Spanish family names are organized into a dual surname system which often confuses English-speakers. In fact, there are professional journalists who make a lot more money than your typical VDARE.COM writer, and who write about Latin America, who don't even understand it. The dual surname system is utilized in Spain, Mexico and all Spanish-speaking countries with the exception of Argentina, and even there they are trying to revive it.

In Spanish-speaking countries, the wife does not take her husband's surname. She may use it socially, but on the official register she will always be listed by her own surnames, not her husbands'.

Let's suppose Carlos López marries Fernanda García. and they have a few kids. In Mexico, the first son is almost invariably named after the father, so let's talk about the second son, Pedro.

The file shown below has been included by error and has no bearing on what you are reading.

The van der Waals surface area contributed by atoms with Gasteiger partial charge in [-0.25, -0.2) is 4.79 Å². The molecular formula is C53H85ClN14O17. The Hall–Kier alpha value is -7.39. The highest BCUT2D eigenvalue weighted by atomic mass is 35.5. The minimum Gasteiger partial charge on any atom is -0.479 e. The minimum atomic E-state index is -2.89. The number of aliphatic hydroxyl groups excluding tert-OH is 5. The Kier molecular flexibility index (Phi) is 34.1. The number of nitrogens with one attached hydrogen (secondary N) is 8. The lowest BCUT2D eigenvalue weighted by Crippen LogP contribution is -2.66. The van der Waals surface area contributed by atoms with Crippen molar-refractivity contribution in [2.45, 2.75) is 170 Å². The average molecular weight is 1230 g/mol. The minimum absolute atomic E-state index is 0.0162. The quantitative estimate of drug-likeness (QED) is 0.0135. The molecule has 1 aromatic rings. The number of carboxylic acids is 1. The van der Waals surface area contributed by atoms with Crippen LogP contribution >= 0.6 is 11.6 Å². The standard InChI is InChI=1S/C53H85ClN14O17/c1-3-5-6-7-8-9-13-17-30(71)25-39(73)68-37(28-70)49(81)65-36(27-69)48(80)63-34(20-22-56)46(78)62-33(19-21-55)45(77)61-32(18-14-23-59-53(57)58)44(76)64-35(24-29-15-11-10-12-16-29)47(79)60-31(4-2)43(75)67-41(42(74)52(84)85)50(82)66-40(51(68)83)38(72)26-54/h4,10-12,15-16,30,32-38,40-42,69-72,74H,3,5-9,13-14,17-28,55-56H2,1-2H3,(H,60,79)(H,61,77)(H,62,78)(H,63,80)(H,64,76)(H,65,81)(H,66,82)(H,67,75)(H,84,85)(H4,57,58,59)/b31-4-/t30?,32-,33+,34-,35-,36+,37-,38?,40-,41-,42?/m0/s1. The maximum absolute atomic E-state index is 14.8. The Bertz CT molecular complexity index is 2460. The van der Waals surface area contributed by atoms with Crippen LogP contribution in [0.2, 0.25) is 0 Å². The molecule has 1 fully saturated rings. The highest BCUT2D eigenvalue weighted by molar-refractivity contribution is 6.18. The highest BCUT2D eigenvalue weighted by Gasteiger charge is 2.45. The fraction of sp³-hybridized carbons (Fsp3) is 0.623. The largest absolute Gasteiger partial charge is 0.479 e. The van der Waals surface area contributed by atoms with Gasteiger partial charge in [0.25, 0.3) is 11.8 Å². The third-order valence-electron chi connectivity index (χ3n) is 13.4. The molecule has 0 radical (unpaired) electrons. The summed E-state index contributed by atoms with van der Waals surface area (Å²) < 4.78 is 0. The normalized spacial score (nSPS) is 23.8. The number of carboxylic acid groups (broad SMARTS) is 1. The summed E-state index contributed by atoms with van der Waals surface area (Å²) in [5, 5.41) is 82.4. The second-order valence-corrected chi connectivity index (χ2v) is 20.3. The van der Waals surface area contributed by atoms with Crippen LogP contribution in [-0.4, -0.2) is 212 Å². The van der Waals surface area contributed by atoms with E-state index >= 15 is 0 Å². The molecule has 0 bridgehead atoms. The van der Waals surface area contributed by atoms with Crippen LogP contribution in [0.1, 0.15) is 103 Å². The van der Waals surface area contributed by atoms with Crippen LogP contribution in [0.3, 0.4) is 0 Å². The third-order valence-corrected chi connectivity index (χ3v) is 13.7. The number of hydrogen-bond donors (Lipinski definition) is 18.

Pedro's official name will be Pedro López García. López is his apellido paterno, equivalent to the English surname. García is his apellido materno, which is what we could call his mother's maiden name, but it has official validity in Spanish speaking countries. Another way to look at it is that the individual bears the surnames of both his grandfathers.

Even I, an American living (legally) in Mexico, am now part of the Spanish Dual Surname System. In the U.S. Anglo-American naming system, my official name is Allan Ephraim Wall. My mother's maiden name was Dunlavy. So here in Mexico, which follows the Spanish Dual Surname System, my official name is:

Allan Ephraim Wall Dunlavy.

In practice, how do two surnames function? Let's return to our hypothetical Pedro example. Say his complete name is Pedro Antonio López García, the first two names being his given names, the last two names his surnames.